West Point, GA asked in Bankruptcy for Georgia

Q: Any recourse for cosigners?

I received notice from a credit company that the person I cosigned a loan for has filed chapter 13. There is a stay in place, but once that stay is removed I will be obligated to pay off the remainder of the loan. Is there any way to avoid this debt?

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2 Lawyer Answers
Martha Warriner Jarrett
Martha Warriner Jarrett pro label Lawyers, want to be a Justia Connect Pro too? Learn more ›
  • Bankruptcy Lawyer
  • Santa Barbara, CA

A: In a chapter 13, the debtor is required to pay some or all of their debts over a 3 to 5-year period. So you should check out the proposed plan to see what percentage of the debt you cosigned on will be paid. If you are still left being held responsible for some portion of the obligation, there is no way to force the debtor to pay the balance of the debt or to reimburse you for anything you end up paying. However, there is nothing that prevents the person from reaffirming the obligation and paying it in full, either by paying the creditor directly or reimbursing you for anything you pay on their behalf.

Timothy Denison agrees with this answer

James L. Arrasmith
James L. Arrasmith pro label Lawyers, want to be a Justia Connect Pro too? Learn more ›
  • Bankruptcy Lawyer
  • Sacramento, CA

A: As a cosigner, you are legally obligated to repay the loan if the primary borrower defaults or cannot make payments, as is the case in a Chapter 13 bankruptcy filing. However, there are a few steps you can take to manage or potentially avoid this debt.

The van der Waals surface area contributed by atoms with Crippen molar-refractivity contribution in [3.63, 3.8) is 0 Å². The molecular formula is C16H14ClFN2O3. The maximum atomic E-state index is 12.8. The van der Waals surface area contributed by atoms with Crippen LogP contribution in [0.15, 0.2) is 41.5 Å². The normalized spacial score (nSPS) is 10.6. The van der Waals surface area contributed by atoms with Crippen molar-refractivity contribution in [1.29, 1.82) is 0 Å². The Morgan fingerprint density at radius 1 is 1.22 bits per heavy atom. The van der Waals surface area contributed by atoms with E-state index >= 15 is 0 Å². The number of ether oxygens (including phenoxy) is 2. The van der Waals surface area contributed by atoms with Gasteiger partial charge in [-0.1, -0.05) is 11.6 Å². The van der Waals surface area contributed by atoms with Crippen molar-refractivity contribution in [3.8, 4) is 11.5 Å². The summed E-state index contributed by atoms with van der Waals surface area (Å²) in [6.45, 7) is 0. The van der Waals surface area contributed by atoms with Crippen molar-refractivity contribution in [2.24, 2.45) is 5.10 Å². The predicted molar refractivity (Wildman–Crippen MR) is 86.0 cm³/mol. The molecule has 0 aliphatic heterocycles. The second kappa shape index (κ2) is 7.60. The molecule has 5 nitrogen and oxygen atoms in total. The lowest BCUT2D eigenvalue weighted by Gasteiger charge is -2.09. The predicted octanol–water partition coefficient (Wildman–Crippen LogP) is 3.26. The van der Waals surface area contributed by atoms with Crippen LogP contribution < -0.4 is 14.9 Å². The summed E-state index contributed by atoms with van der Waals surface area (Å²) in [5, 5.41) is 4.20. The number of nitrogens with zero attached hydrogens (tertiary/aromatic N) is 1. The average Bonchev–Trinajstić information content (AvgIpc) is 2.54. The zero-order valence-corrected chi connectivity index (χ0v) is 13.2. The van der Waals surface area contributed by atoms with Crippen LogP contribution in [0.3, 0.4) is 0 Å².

Firstly, communicate with the lender to explore any options they might offer to cosigners in this situation. Some lenders may be willing to negotiate a modified repayment plan that could lower your payments or extend the loan term to make it more manageable for you.

Secondly, if the loan agreement includes a clause for the release of a cosigner under certain conditions, review those conditions carefully to see if you can qualify for a release from the loan obligation. This is not common, but it's worth checking your loan documents.

You might also consider seeking legal advice to understand all available options and any potential defenses you might have. An attorney can review the specifics of your situation to identify any possible strategies for reducing your liability or negotiating with the creditor.

Lastly, if repayment becomes unavoidable, look into personal finance strategies to manage the loan payment effectively, such as budget adjustments, debt consolidation, or seeking a personal loan with more favorable terms to pay off the cosigned loan.

Navigating cosigner responsibilities after a Chapter 13 filing is complex, and taking proactive steps to address the situation is crucial. Consulting with an attorney can provide clarity and help you make informed decisions about how to proceed.

Timothy Denison agrees with this answer

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